A Toss Up Robot

Need ideas?



Yes it is inspired by robots used in Gateway. It currently uses 10 motors and fits under 12" and within 15", making it legal for high school and usable as a small college robot. This robot’s focus in a match is stashing buckyballs as quickly as possible.

6 motor internal speed drive
2 motor 5:1 lift
2 motors on roller intakes

To do:
-Big balls (coming soon)
-Descore stash?

I’m sure there are many other people who came up with this exact design, but it can serve as a starting point for teams that are stumped.](http://www.youtube.com/watch?v=zMUUYCfGohg)

What are the 10 motors going towards? You have two on the intake, four on the base and 2 on the arm, right?

Wow, I should have read better. You flat-out told me the answer in the initial post.

We have a 6 motor drive. 2 direct driven, and 1 on the upper sprocket on the drive.

What is that large sprocket there for? Is it essentially another traction wheel?

How tall is it to the bottom of the intake when the arm is up?

The sprocket adds traction which prevents being pushed sideways. It also lets the robot drive over the bump.

The bottom plate of the ramp is exactly at 24" when the arm is up.

How has the six-wheel drive worked on the bump? I saw some other teams with the 6-wheel drive, but it didn’t work very well on the bump.

We don’t actually have a bump yet, but we made a makeshift one out of steel. It gets over it fine because all of the wheels are powered. I don’t think it would work nearly as well if any of the wheels were unpowered.

It literally flies right over it, both forwards and backwards.

Nice. It would make sense too, since it has more contact points on the bump. Do you think you could post a vid?

How did you guys chain all of the wheels together? Looks great, and similar :wink:

A drawing, or CAD, or even a picture with the side of the drive taken off would be nice :slight_smile:

Is your arm steel? Did you use aluminum anywhere?

Thanks Owen and Robert!

When I get home I’ll show you pictures of the drive in here. We actually didn’t CAD, draw or anything. Owen and I just made it up as we went and we decided to keep it :slight_smile: No everything except the base and tower is aluminum. We did that so we have a low COG. It’s worked out pretty well! And good luck this season! We will keep everyone updated on this robot.


Also the sprocket makes the traction wheel a little bigger than the omni wheels I think an eighth of an inch to be exact this allows for better turning because not all wheels touch the ground while rotating so there is less friction.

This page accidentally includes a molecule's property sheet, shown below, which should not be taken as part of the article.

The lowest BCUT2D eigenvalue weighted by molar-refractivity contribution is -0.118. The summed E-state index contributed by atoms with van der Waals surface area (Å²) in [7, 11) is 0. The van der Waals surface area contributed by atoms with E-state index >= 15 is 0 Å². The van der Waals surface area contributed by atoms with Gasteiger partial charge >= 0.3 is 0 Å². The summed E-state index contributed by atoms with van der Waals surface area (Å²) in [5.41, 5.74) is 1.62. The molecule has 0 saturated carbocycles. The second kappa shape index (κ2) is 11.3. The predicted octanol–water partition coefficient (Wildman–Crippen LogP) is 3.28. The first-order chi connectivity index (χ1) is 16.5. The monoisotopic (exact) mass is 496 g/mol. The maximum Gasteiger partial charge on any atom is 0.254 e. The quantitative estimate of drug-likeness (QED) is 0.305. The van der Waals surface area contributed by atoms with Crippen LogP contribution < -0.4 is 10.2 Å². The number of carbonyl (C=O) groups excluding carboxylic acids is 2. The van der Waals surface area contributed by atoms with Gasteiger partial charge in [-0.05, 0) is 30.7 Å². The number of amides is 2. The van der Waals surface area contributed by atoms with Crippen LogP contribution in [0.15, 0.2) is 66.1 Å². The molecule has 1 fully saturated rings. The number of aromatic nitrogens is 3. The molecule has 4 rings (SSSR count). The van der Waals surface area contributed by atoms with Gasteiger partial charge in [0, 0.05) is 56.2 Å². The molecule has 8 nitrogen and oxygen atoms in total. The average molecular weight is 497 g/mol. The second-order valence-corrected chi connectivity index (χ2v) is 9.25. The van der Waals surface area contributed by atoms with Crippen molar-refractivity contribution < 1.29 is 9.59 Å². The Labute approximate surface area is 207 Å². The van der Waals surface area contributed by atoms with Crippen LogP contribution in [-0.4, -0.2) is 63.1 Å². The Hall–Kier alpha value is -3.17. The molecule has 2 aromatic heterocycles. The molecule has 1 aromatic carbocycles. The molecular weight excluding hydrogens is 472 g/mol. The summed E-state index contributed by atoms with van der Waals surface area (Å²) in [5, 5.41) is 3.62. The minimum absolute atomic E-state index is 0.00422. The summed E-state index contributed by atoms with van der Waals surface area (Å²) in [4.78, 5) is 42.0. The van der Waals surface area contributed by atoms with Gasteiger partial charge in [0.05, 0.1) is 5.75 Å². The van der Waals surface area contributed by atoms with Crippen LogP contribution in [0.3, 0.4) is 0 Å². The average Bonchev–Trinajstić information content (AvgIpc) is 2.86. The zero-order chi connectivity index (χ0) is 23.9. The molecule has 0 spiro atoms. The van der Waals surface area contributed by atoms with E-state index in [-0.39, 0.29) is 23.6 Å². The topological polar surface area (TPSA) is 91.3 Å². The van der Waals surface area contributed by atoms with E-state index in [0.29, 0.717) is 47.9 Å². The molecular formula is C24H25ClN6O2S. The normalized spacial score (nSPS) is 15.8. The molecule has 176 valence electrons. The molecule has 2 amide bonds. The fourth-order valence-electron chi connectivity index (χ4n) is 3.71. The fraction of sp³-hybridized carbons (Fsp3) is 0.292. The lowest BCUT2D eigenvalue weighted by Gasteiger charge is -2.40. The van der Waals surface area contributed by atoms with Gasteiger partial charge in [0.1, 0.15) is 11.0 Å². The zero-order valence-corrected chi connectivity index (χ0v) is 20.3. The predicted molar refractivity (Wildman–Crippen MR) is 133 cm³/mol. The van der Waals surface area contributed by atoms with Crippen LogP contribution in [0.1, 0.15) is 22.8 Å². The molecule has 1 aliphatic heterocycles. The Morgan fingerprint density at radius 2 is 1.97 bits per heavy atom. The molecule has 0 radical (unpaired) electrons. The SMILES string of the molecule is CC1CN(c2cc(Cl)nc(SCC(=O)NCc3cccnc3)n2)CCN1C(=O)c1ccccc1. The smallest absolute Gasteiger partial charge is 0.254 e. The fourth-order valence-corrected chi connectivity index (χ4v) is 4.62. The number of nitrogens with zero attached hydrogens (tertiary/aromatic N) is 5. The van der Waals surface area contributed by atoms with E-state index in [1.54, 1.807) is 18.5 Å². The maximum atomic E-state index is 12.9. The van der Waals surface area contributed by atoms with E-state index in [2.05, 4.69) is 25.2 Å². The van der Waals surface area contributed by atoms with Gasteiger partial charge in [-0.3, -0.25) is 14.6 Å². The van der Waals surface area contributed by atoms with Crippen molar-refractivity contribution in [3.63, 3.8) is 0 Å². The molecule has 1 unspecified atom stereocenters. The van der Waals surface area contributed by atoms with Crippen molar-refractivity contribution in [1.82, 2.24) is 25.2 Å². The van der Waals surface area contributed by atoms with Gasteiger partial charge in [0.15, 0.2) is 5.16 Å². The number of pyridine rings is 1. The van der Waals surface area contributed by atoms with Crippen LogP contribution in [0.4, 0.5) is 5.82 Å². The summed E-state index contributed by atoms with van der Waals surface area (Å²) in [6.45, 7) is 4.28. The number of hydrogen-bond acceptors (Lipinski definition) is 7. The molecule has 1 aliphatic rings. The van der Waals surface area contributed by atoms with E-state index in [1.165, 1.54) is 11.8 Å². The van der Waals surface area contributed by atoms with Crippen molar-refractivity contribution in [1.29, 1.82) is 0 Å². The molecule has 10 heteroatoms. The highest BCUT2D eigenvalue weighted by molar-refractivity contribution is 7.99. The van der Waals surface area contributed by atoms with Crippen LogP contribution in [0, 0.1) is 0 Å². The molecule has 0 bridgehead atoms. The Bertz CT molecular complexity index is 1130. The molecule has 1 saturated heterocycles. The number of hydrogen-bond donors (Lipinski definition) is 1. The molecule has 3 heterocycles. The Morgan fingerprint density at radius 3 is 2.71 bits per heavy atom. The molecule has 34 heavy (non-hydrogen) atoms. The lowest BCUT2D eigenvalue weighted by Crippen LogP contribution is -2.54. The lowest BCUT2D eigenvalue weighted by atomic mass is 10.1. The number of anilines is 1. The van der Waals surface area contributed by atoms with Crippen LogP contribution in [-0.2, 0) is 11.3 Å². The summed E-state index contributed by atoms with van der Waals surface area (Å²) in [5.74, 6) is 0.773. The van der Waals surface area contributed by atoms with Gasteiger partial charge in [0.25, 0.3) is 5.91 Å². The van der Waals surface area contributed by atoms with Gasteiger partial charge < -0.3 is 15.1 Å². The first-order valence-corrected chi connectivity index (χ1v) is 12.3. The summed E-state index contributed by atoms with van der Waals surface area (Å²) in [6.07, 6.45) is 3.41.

I never understood why anyone would want the drop center wheel configuration. It doesn’t make any sense to me, especially on a 6 wheel drive like this with omnis at the corner. The omnis aren’t going to have nearly any friction when spinning anyway. I’d rather have their forward traction with all 6 firmly on the ground.

We had a drop center drive at Worlds this year, it proved very useful. It was very hard/impossible for people to push us sideways

I thought the 4 inch omni wheel is slightly larger then the 4 inch traction wheel? http://www.vexrobotics.com/276-1489.html

Instead of using the 4 inch diameter wheel with the high traction tread, you guys used the largest sprocket with the high traction tread around it?

Yes. They are not a lot bigger, but they are slightly. All the wheels still touch the ground, but a larger proportion of weight is on the middle. This makes the robot harder to push, and keeps the center of rotation in the middle of the robot. The normal traction wheels are slightly too small as you stated.

Very nice robot guys. I can’t help but think there will be an awful lot of robots that follow this design. I doubt many will be better than this one though. :slight_smile:

The thing is, the ground is not firm and neither are the wheels. Both are quite compressible, meaning the chassis will pitch under acceleration, more so with a load raised up high. We observed obvious wheel lift during skills runs last season. I think that having the centre wheels lowered and driven should help reduce wheel spin under acceleration. I have been wrong before though - it was in 1968.

Cheers, Paul

how high is the back of the of the intake when it is lifted?

Thanks, Paul.
I’m not sure how high it is…probably around 32". Why does it matter?

This robot is now fully big ball compatible. I don’t really want to show how yet to give teams a chance to think for themselves, but I’ll say that it can be modified to work with big balls fairly easily.

That’s all I’ll say for now unless someone has a really good reason for me to post it.